A philosophical analysis of open-mindedness as an educational ideal

No Thumbnail Available
Journal Title
Journal ISSN
Volume Title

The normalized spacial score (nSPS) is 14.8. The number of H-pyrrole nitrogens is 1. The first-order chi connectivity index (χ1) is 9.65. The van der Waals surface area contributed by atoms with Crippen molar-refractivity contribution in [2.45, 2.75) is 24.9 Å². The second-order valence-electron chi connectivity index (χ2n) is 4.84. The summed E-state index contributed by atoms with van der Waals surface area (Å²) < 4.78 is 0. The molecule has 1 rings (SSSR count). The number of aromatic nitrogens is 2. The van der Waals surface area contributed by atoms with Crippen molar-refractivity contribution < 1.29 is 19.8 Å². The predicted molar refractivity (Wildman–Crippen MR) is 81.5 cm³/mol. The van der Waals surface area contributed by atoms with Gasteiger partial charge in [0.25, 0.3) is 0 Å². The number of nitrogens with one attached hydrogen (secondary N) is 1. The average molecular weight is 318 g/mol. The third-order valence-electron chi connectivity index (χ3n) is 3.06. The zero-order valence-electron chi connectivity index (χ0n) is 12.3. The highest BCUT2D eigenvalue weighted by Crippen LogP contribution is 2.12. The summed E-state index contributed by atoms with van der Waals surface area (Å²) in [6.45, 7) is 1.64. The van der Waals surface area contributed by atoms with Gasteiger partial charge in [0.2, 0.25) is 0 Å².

Open-mindedness is conceived by many educators as an educational ideal. With the widespread popularization of liberal education in the middle of the 20th century, open- mindedness as an ideal in education started to get more attention (Newman et al., 1996). However, open-mindedness became more essential ideal in education with the work of philosopher of education John Dewey (1859-1952), as a consequence of his notion of education as a continuous process of personal growth. Bertrand Russell (1872-1970), also, reinforces the importance of open-mindedness and its place in education (Russell, 2014). In Russell’s words "there are certain qualities which are very desirable, and which [...] should result from intellectual education; but they should result as needed in learning [...] Among such qualities the chief seems to me: curiosity, open-mindedness” (Russell, 2014, p. 158). In the last few decades, William Hare was one of the most important educational theorists who advocated and defended open-mindedness as "an intellectual virtue and educational ideal” (Hare, 2009, p. 6). The importance of open-mindedness for education has been explained in terms of its benefits for both students and teachers in several aspects, but most importantly in its epistemic and moral aspects. With respect to students, one way to explain the importance of open- mindedness is by understanding its role in promoting students' intellectual well-being. According to Russell, open-mindedness is "essential to the successful pursuit of knowledge” (Russell, 2014, p. 158). This effect of open-mindedness can be explained in terms of its role in “inspiring and guiding us in a certain direction by revealing to us the shortcomings in our present efforts, in this case with respect to belief formation and iii revision” (Hare, 2009, p. 5). That’s why he encourages teachers to “dislodge any tendency students might have to accept ideas on the basis of sheer authority or favored status” (Hare, 2000, p. 92). The importance of open-mindedness as an ideal in education is not restricted to only students, but also extends to include teachers. Teaching teachers to be open- minded has been seen by educational theorists as "a way to facilitate teachers’ well- being and then pupils’ well-being” (Mavropoulou, 2017, p. 110). Open-mindedness would help teachers as knowers to improve their own status as knowers which should make them a better source of knowledge to students, and more able to cope with constantly changing educational environment and practices (Hare, 2006). Also, open- mindedness has been conceived as an important trait that helps teachers to be more just in treating their students, it helps teachers to give more opportunities to students in order to improve their educational experience. Moreover, it has been argued that open- mindedness is an important virtue that a teacher should cultivate, because she is "to set an example of genuine inquiry and open discussion, and thereby create an atmosphere in which students feel comfortable in expressing and developing their own ideas” (Hare, 2006, p. 7). Thus, an open-minded teacher enhances "both the knowledge and virtue of her students ... by behaving as an exemplar" (Moran, 2011, 221). However, those benefits of open-mindedness have faced some challenges recently. For example, Carter and Gorden (2014) argue that the connection between truth and open-mindedness is highly contingent. According to these arguments, close- mindedness could be conducive to truths as much as open-mindedness. Another example, Peter (2020) argues that sometimes teachers would be more able to improve iv students’ learning outcomes by being closed-minded about some beliefs. These challenges jeopardize open-mindedness as an educational ideal. I claim that skepticism about the value of open-mindedness is rooted, at least in part, in our inadequate und